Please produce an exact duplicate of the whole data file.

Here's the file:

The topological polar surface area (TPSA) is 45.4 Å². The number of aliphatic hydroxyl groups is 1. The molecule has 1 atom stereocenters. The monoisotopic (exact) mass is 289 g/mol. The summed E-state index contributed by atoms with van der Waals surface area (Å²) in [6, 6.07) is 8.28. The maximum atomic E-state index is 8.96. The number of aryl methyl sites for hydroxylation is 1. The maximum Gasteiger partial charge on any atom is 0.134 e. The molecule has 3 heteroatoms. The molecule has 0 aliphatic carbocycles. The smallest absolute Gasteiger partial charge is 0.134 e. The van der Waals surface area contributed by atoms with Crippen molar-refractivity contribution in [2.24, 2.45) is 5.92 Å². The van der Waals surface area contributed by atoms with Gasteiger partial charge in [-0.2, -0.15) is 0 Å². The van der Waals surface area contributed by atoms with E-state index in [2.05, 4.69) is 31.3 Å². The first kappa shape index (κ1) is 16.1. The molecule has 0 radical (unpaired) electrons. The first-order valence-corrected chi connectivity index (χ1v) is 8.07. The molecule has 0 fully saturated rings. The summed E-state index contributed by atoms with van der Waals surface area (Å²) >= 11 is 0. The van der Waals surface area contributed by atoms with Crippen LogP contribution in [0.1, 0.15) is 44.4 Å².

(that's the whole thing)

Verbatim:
The topological polar surface area (TPSA) is 45.4 Å². The number of aliphatic hydroxyl groups is 1. The molecule has 1 atom stereocenters. The monoisotopic (exact) mass is 289 g/mol. The summed E-state index contributed by atoms with van der Waals surface area (Å²) in [6, 6.07) is 8.28. The maximum atomic E-state index is 8.96. The number of aryl methyl sites for hydroxylation is 1. The maximum Gasteiger partial charge on any atom is 0.134 e. The molecule has 3 heteroatoms. The molecule has 0 aliphatic carbocycles. The smallest absolute Gasteiger partial charge is 0.134 e. The van der Waals surface area contributed by atoms with Crippen molar-refractivity contribution in [2.24, 2.45) is 5.92 Å². The van der Waals surface area contributed by atoms with Gasteiger partial charge in [-0.2, -0.15) is 0 Å². The van der Waals surface area contributed by atoms with E-state index in [2.05, 4.69) is 31.3 Å². The first kappa shape index (κ1) is 16.1. The molecule has 0 radical (unpaired) electrons. The first-order valence-corrected chi connectivity index (χ1v) is 8.07. The molecule has 0 fully saturated rings. The summed E-state index contributed by atoms with van der Waals surface area (Å²) >= 11 is 0. The van der Waals surface area contributed by atoms with Crippen LogP contribution in [0.1, 0.15) is 44.4 Å².